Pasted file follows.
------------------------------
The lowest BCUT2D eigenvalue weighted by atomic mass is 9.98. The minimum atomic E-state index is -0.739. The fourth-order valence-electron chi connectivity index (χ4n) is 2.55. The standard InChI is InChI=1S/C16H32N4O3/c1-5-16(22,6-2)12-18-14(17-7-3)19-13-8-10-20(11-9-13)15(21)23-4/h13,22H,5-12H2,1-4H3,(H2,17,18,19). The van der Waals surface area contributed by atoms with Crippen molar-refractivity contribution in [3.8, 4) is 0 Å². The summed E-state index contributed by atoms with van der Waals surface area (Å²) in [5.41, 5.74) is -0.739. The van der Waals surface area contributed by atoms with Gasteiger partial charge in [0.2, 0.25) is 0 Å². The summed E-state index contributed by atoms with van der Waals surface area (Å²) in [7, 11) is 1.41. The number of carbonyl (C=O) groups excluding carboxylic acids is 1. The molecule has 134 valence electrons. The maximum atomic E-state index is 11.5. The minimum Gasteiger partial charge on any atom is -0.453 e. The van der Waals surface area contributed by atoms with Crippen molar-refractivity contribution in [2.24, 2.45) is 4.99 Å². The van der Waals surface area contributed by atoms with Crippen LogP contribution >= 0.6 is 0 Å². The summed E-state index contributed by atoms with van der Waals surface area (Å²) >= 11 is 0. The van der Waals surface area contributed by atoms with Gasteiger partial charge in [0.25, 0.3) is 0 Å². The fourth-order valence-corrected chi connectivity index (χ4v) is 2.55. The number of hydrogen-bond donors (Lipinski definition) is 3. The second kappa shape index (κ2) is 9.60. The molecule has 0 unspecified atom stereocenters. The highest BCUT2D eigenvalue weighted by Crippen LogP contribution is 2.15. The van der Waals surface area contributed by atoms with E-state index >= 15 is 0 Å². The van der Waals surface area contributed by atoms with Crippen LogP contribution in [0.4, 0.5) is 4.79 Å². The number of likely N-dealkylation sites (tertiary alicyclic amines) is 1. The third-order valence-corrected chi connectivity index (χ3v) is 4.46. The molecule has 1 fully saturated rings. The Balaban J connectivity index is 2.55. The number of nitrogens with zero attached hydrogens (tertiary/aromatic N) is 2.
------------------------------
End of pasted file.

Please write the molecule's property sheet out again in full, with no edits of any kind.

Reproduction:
The lowest BCUT2D eigenvalue weighted by atomic mass is 9.98. The minimum atomic E-state index is -0.739. The fourth-order valence-electron chi connectivity index (χ4n) is 2.55. The standard InChI is InChI=1S/C16H32N4O3/c1-5-16(22,6-2)12-18-14(17-7-3)19-13-8-10-20(11-9-13)15(21)23-4/h13,22H,5-12H2,1-4H3,(H2,17,18,19). The van der Waals surface area contributed by atoms with Crippen molar-refractivity contribution in [3.8, 4) is 0 Å². The summed E-state index contributed by atoms with van der Waals surface area (Å²) in [5.41, 5.74) is -0.739. The van der Waals surface area contributed by atoms with Gasteiger partial charge in [0.2, 0.25) is 0 Å². The summed E-state index contributed by atoms with van der Waals surface area (Å²) in [7, 11) is 1.41. The number of carbonyl (C=O) groups excluding carboxylic acids is 1. The molecule has 134 valence electrons. The maximum atomic E-state index is 11.5. The minimum Gasteiger partial charge on any atom is -0.453 e. The van der Waals surface area contributed by atoms with Crippen molar-refractivity contribution in [2.24, 2.45) is 4.99 Å². The van der Waals surface area contributed by atoms with Crippen LogP contribution >= 0.6 is 0 Å². The summed E-state index contributed by atoms with van der Waals surface area (Å²) >= 11 is 0. The van der Waals surface area contributed by atoms with Gasteiger partial charge in [0.25, 0.3) is 0 Å². The fourth-order valence-corrected chi connectivity index (χ4v) is 2.55. The number of hydrogen-bond donors (Lipinski definition) is 3. The second kappa shape index (κ2) is 9.60. The molecule has 0 unspecified atom stereocenters. The highest BCUT2D eigenvalue weighted by Crippen LogP contribution is 2.15. The van der Waals surface area contributed by atoms with E-state index >= 15 is 0 Å². The van der Waals surface area contributed by atoms with Crippen LogP contribution in [0.4, 0.5) is 4.79 Å². The number of likely N-dealkylation sites (tertiary alicyclic amines) is 1. The third-order valence-corrected chi connectivity index (χ3v) is 4.46. The molecule has 1 fully saturated rings. The Balaban J connectivity index is 2.55. The number of nitrogens with zero attached hydrogens (tertiary/aromatic N) is 2.